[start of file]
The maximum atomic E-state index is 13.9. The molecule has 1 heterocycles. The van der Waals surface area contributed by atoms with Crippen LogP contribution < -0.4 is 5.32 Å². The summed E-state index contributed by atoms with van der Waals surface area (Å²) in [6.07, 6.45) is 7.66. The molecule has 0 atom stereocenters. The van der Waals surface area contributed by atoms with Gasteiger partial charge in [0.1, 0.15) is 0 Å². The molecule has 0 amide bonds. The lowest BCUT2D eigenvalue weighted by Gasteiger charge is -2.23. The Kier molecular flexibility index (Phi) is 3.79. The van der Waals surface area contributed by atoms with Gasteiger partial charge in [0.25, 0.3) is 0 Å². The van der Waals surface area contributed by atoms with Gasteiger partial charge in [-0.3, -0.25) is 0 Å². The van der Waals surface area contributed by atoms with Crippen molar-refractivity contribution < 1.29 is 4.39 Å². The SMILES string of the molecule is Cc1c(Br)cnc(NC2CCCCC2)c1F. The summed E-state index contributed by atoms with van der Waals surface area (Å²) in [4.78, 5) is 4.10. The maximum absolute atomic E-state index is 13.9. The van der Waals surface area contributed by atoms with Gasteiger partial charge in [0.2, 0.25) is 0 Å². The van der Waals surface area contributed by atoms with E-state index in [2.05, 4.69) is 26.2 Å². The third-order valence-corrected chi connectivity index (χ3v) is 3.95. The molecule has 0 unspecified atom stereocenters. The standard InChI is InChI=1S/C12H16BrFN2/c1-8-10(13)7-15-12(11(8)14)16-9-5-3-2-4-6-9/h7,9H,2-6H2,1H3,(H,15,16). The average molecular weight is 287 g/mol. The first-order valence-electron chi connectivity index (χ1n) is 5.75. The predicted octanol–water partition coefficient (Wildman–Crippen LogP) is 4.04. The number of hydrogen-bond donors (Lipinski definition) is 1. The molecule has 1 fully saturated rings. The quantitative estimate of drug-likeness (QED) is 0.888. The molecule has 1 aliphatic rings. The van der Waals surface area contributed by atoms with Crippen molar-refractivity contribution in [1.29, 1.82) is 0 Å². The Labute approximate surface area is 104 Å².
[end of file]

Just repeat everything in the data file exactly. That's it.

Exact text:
The maximum atomic E-state index is 13.9. The molecule has 1 heterocycles. The van der Waals surface area contributed by atoms with Crippen LogP contribution < -0.4 is 5.32 Å². The summed E-state index contributed by atoms with van der Waals surface area (Å²) in [6.07, 6.45) is 7.66. The molecule has 0 atom stereocenters. The van der Waals surface area contributed by atoms with Gasteiger partial charge in [0.1, 0.15) is 0 Å². The molecule has 0 amide bonds. The lowest BCUT2D eigenvalue weighted by Gasteiger charge is -2.23. The Kier molecular flexibility index (Phi) is 3.79. The van der Waals surface area contributed by atoms with Gasteiger partial charge in [0.25, 0.3) is 0 Å². The van der Waals surface area contributed by atoms with Gasteiger partial charge in [-0.3, -0.25) is 0 Å². The van der Waals surface area contributed by atoms with Crippen molar-refractivity contribution < 1.29 is 4.39 Å². The SMILES string of the molecule is Cc1c(Br)cnc(NC2CCCCC2)c1F. The summed E-state index contributed by atoms with van der Waals surface area (Å²) in [4.78, 5) is 4.10. The maximum absolute atomic E-state index is 13.9. The van der Waals surface area contributed by atoms with Gasteiger partial charge in [0.2, 0.25) is 0 Å². The van der Waals surface area contributed by atoms with E-state index in [2.05, 4.69) is 26.2 Å². The third-order valence-corrected chi connectivity index (χ3v) is 3.95. The molecule has 0 unspecified atom stereocenters. The standard InChI is InChI=1S/C12H16BrFN2/c1-8-10(13)7-15-12(11(8)14)16-9-5-3-2-4-6-9/h7,9H,2-6H2,1H3,(H,15,16). The average molecular weight is 287 g/mol. The first-order valence-electron chi connectivity index (χ1n) is 5.75. The predicted octanol–water partition coefficient (Wildman–Crippen LogP) is 4.04. The number of hydrogen-bond donors (Lipinski definition) is 1. The molecule has 1 fully saturated rings. The quantitative estimate of drug-likeness (QED) is 0.888. The molecule has 1 aliphatic rings. The van der Waals surface area contributed by atoms with Crippen molar-refractivity contribution in [1.29, 1.82) is 0 Å². The Labute approximate surface area is 104 Å².